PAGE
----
About the Author(s)

Tertuis S. Brand Email symbol
Department of Animal Sciences, University of Stellenbosch, Stellenbosch, South Africa

Animal Sciences, Western Cape Department of Agriculture, Elsenburg, South Africa

Werne J. Kritzinger symbol
Department of Animal Sciences, University of Stellenbosch, Stellenbosch, South Africa

Daniel A. van der Merwe symbol
Department of Animal Sciences, University of Stellenbosch, Stellenbosch, South Africa

Anieka Muller symbol
Department of Animal Sciences, University of Stellenbosch, Stellenbosch, South Africa

Johannes P. van der Westhuyzen symbol
Department of Animal Sciences, University of Stellenbosch, Stellenbosch, South Africa

Louwrens C. Hoffman symbol
Department of Animal Sciences, University of Stellenbosch, Stellenbosch, South Africa

Centre for Nutrition and Food Sciences, Queensland Alliance for Agriculture and Food Innovation, University of Queensland, Coopers Plains, Australia


Brand, T.S., Kritzinger, W.J., Van der Merwe, D.A., Muller, A., Van der Westhuyzen, J.P. & Hoffman, L.C., 2020, ‘The effect of dietary energy and protein level on feather, skin and nodule growth of the ostrich (Struthio camelus)’, Journal of the South African Veterinary Association 91(0), a2000. https://doi.org/10.4102/jsava.v91i0.2000

Original Research

The effect of dietary energy and protein level on feather, skin and nodule growth of the ostrich (Struthio camelus)

Tertuis S. Brand, Werne J. Kritzinger, Daniel A. van der Merwe, Anieka Muller, Johannes P. van der Westhuyzen, Louwrens C. Hoffman

Received: 27 July 2019; Accepted: 21 May 2020; Published: 17 Sept. 2020

Copyright: © 2020. The Author(s). Licensee: AOSIS.
This is an Open Access article distributed under the terms of the Creative Commons Attribution License, which permits unrestricted use, distribution, and reproduction in any medium, provided the original work is properly cited.


Accurate diet formulations are required to fulfil the nutrient requirements of birds in order to achieve optimal production. Knowing how the skin, nodule and feather production characteristics vary with diets of different nutrient densities will help in least-cost modelling. Feather growth and nodule development are factors that were previously neglected in ostrich diet formulation, both of which are essential for the development of a predictive production model. In this trial, 120 birds were placed in 15 pens. Varying energy regimes (high, medium and low) and accompanying protein and amino acid profile levels (level 1–5) were assigned ad libitum to each pen. A randomly selected bird from each pen was slaughtered at 1, 35, 63, 103, 159, 168 and 244 days of age. During the slaughter, each bird was weighed, stunned, exsanguinated, defeathered and eviscerated. Feathers from four regions of the skin were plucked and weighed. The shaft diameter of the wing feathers was measured. The nodule size of the tanned skin was measured for each slaughter age. The data were transformed to natural logarithms and regressed against the total feather weight and the total featherless empty body protein weight to set up allometric growth equations. A prediction equation to determine nodule size of the live bird was proposed. Feed cost optimisation is paramount, and results from this study will aid in setting up least-cost optimisation (simulation) formulation models.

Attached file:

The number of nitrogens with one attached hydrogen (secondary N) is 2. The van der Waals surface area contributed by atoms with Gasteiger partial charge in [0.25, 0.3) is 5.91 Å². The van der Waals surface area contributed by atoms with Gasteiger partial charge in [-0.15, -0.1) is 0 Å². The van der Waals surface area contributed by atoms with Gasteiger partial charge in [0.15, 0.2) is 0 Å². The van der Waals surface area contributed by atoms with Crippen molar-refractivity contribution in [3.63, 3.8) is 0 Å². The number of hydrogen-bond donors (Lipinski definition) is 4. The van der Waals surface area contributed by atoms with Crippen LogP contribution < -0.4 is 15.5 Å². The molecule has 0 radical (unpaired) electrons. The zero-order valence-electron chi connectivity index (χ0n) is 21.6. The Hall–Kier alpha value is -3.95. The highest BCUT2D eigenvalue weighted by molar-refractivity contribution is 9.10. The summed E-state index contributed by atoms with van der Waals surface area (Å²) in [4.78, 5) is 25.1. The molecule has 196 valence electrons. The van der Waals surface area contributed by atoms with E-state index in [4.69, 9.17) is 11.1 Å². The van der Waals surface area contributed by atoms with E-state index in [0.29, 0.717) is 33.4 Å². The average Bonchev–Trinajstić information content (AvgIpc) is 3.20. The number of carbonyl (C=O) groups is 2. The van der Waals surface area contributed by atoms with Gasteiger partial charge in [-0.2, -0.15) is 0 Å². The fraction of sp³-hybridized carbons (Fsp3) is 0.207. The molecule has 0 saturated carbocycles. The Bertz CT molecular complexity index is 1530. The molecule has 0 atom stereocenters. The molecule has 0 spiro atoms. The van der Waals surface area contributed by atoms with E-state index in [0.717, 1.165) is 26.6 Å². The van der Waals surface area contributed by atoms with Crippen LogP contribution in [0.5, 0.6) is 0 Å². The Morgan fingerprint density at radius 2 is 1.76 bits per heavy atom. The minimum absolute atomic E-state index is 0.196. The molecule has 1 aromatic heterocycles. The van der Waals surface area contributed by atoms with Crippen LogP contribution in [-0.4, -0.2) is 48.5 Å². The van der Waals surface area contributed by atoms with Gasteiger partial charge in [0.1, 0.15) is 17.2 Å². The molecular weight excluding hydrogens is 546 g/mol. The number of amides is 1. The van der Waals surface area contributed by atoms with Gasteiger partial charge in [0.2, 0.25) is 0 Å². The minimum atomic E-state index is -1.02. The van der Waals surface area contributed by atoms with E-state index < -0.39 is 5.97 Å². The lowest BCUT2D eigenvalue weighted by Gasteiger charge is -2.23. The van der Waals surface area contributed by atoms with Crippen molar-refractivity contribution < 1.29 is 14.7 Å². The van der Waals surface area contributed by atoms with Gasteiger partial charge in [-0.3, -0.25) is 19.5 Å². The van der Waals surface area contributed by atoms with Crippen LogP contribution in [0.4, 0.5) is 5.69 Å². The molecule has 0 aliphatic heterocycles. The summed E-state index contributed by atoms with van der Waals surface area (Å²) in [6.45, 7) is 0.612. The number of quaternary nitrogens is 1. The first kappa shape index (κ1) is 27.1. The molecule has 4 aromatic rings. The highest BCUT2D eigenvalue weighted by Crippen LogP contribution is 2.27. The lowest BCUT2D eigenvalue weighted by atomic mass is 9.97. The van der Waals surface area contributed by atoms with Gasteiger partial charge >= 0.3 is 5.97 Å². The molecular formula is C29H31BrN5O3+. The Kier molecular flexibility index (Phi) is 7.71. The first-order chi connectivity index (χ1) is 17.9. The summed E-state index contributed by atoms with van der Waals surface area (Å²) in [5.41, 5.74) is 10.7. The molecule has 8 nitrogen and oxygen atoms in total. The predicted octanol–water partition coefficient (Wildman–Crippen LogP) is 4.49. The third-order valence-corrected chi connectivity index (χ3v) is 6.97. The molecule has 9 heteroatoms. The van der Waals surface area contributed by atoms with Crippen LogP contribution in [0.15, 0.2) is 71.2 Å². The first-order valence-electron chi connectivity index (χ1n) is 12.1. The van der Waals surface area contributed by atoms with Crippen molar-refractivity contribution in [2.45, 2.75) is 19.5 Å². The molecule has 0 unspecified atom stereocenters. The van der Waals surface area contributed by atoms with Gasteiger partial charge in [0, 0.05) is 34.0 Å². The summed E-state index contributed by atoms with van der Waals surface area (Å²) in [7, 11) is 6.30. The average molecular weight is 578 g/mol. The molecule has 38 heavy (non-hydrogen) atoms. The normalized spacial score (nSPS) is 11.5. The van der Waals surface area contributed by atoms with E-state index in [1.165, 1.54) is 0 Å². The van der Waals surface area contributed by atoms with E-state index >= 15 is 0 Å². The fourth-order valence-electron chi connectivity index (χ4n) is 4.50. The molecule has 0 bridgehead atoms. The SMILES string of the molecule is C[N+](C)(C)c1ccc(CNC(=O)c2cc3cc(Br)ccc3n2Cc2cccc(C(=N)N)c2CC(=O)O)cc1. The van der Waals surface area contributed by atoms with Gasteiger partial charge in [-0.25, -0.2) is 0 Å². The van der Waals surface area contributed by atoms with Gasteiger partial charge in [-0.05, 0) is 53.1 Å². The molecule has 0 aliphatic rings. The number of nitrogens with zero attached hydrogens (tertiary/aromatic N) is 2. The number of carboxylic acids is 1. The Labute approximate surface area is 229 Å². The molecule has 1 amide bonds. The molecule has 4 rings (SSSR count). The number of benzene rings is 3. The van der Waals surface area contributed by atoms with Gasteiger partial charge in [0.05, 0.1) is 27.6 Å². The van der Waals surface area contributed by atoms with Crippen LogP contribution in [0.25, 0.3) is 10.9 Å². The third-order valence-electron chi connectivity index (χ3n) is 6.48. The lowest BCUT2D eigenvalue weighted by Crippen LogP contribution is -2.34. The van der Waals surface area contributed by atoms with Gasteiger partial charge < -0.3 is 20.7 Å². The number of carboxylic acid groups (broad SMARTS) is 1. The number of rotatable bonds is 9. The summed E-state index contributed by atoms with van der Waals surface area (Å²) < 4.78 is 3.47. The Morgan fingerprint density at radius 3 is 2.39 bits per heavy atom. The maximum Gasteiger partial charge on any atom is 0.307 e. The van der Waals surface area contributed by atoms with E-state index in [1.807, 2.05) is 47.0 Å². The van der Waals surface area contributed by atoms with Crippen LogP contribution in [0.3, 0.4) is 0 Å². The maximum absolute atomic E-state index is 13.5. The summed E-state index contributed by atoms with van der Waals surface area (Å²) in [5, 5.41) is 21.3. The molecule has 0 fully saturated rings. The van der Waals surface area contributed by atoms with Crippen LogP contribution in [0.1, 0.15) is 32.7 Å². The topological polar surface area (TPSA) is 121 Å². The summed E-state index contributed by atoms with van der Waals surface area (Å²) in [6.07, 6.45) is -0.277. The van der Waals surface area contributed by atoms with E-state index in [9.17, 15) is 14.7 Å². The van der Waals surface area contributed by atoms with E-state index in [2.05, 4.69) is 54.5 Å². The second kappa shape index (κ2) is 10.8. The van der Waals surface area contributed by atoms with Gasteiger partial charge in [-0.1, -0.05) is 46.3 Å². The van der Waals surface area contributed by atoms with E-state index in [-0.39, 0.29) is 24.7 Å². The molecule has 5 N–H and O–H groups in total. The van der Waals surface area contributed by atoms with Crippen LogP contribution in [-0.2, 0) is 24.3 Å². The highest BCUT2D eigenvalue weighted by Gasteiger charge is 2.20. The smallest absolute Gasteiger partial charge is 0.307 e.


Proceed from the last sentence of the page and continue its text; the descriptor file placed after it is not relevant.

Keywords: ostrich; energy; protein; feather; nodule; skin; diet.


Ostriches are primitive, flightless birds that were originally domesticated to produce feather plumes, which were popular in the fashion industry. Depending on the quality of the product, feathers can potentially contribute up to 40% of the income generated by a bird, with leather and meat also contributing 35% and 25%, respectively (Dr A. Olivier, pers. comm. Ostrich Business Chamber, Oudtshoorn 6620, South Africa, April 2020).